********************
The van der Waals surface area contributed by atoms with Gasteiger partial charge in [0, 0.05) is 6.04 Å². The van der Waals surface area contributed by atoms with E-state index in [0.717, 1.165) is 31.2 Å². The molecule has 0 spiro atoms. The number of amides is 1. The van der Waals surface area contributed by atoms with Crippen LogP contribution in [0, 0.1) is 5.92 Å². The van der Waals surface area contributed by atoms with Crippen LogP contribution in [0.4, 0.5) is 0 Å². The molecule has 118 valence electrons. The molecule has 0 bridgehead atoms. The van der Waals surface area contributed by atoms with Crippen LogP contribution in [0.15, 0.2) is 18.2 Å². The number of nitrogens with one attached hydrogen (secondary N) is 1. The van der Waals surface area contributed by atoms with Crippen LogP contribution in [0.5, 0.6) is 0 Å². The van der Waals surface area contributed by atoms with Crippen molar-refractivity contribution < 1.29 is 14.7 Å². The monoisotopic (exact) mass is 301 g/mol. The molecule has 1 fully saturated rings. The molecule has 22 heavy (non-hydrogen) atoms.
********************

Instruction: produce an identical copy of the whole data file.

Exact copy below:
The van der Waals surface area contributed by atoms with Gasteiger partial charge in [0, 0.05) is 6.04 Å². The van der Waals surface area contributed by atoms with E-state index in [0.717, 1.165) is 31.2 Å². The molecule has 0 spiro atoms. The number of amides is 1. The van der Waals surface area contributed by atoms with Crippen LogP contribution in [0, 0.1) is 5.92 Å². The van der Waals surface area contributed by atoms with Crippen LogP contribution in [0.4, 0.5) is 0 Å². The molecule has 118 valence electrons. The molecule has 0 bridgehead atoms. The van der Waals surface area contributed by atoms with Crippen LogP contribution in [0.15, 0.2) is 18.2 Å². The number of nitrogens with one attached hydrogen (secondary N) is 1. The van der Waals surface area contributed by atoms with Crippen LogP contribution in [0.5, 0.6) is 0 Å². The van der Waals surface area contributed by atoms with Crippen molar-refractivity contribution < 1.29 is 14.7 Å². The monoisotopic (exact) mass is 301 g/mol. The molecule has 1 fully saturated rings. The molecule has 22 heavy (non-hydrogen) atoms.